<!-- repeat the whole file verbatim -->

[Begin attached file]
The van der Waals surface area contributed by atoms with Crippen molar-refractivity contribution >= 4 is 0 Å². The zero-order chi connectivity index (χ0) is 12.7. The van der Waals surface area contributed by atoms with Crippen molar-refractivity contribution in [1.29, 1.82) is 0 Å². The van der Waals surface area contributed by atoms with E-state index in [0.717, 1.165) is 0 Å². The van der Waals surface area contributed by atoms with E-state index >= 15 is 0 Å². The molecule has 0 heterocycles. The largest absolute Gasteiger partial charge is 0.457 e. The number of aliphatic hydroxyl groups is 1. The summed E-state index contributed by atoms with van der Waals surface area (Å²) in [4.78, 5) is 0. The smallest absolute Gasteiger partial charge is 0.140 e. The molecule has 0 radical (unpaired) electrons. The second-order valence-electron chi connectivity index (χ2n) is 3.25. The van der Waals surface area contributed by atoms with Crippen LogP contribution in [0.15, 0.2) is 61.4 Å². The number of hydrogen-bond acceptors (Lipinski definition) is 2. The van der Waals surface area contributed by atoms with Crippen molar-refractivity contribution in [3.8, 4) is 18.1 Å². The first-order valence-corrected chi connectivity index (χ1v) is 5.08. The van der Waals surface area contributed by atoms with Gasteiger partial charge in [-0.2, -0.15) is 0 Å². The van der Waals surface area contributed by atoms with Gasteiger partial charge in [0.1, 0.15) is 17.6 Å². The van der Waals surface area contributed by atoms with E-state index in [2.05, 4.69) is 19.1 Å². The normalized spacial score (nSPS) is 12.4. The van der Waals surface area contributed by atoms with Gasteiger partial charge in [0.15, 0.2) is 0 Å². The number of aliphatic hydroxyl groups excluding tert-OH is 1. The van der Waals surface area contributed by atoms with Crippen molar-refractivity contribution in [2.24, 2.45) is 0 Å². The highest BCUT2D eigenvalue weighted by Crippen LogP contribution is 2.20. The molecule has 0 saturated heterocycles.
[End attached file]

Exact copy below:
The van der Waals surface area contributed by atoms with Crippen molar-refractivity contribution >= 4 is 0 Å². The zero-order chi connectivity index (χ0) is 12.7. The van der Waals surface area contributed by atoms with Crippen molar-refractivity contribution in [1.29, 1.82) is 0 Å². The van der Waals surface area contributed by atoms with E-state index in [0.717, 1.165) is 0 Å². The van der Waals surface area contributed by atoms with E-state index >= 15 is 0 Å². The molecule has 0 heterocycles. The largest absolute Gasteiger partial charge is 0.457 e. The number of aliphatic hydroxyl groups is 1. The summed E-state index contributed by atoms with van der Waals surface area (Å²) in [4.78, 5) is 0. The smallest absolute Gasteiger partial charge is 0.140 e. The molecule has 0 radical (unpaired) electrons. The second-order valence-electron chi connectivity index (χ2n) is 3.25. The van der Waals surface area contributed by atoms with Crippen LogP contribution in [0.15, 0.2) is 61.4 Å². The number of hydrogen-bond acceptors (Lipinski definition) is 2. The van der Waals surface area contributed by atoms with Crippen molar-refractivity contribution in [3.8, 4) is 18.1 Å². The first-order valence-corrected chi connectivity index (χ1v) is 5.08. The van der Waals surface area contributed by atoms with Gasteiger partial charge in [-0.2, -0.15) is 0 Å². The van der Waals surface area contributed by atoms with Gasteiger partial charge in [0.1, 0.15) is 17.6 Å². The van der Waals surface area contributed by atoms with E-state index in [2.05, 4.69) is 19.1 Å². The normalized spacial score (nSPS) is 12.4. The van der Waals surface area contributed by atoms with Gasteiger partial charge in [0.15, 0.2) is 0 Å². The number of aliphatic hydroxyl groups excluding tert-OH is 1. The van der Waals surface area contributed by atoms with Crippen molar-refractivity contribution in [2.24, 2.45) is 0 Å². The highest BCUT2D eigenvalue weighted by Crippen LogP contribution is 2.20. The molecule has 0 saturated heterocycles.